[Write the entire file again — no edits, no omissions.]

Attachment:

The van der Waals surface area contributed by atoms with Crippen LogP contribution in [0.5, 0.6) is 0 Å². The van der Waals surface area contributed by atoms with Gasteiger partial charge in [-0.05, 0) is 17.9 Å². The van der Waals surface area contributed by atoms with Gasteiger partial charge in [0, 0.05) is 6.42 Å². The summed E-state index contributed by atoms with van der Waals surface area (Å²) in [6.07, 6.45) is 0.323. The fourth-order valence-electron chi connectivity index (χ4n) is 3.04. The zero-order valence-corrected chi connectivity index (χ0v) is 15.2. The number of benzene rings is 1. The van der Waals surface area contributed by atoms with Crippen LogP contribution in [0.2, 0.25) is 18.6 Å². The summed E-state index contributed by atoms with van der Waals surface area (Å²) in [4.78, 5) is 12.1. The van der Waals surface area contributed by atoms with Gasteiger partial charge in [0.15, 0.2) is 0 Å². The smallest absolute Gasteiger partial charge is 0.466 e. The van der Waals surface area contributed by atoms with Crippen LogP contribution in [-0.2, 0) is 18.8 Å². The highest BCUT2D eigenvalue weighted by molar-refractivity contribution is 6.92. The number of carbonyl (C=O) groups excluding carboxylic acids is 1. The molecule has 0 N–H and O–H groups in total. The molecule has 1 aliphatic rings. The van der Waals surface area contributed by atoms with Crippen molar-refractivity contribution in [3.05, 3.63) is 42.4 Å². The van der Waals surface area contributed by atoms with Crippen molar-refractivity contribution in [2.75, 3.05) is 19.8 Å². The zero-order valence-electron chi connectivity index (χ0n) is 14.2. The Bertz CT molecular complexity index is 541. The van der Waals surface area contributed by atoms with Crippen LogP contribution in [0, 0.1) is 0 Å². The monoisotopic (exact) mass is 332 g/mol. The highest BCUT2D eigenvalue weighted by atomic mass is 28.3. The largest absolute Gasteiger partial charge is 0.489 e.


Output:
The van der Waals surface area contributed by atoms with Crippen LogP contribution in [0.5, 0.6) is 0 Å². The van der Waals surface area contributed by atoms with Gasteiger partial charge in [-0.05, 0) is 17.9 Å². The van der Waals surface area contributed by atoms with Gasteiger partial charge in [0, 0.05) is 6.42 Å². The summed E-state index contributed by atoms with van der Waals surface area (Å²) in [6.07, 6.45) is 0.323. The fourth-order valence-electron chi connectivity index (χ4n) is 3.04. The zero-order valence-corrected chi connectivity index (χ0v) is 15.2. The number of benzene rings is 1. The van der Waals surface area contributed by atoms with Crippen LogP contribution in [0.2, 0.25) is 18.6 Å². The summed E-state index contributed by atoms with van der Waals surface area (Å²) in [4.78, 5) is 12.1. The van der Waals surface area contributed by atoms with Gasteiger partial charge in [0.15, 0.2) is 0 Å². The smallest absolute Gasteiger partial charge is 0.466 e. The van der Waals surface area contributed by atoms with Crippen LogP contribution in [-0.2, 0) is 18.8 Å². The highest BCUT2D eigenvalue weighted by molar-refractivity contribution is 6.92. The number of carbonyl (C=O) groups excluding carboxylic acids is 1. The molecule has 0 N–H and O–H groups in total. The molecule has 1 aliphatic rings. The van der Waals surface area contributed by atoms with Crippen molar-refractivity contribution in [3.05, 3.63) is 42.4 Å². The van der Waals surface area contributed by atoms with Crippen molar-refractivity contribution in [2.75, 3.05) is 19.8 Å². The zero-order valence-electron chi connectivity index (χ0n) is 14.2. The Bertz CT molecular complexity index is 541. The van der Waals surface area contributed by atoms with Crippen LogP contribution in [0, 0.1) is 0 Å². The monoisotopic (exact) mass is 332 g/mol. The highest BCUT2D eigenvalue weighted by atomic mass is 28.3. The largest absolute Gasteiger partial charge is 0.489 e.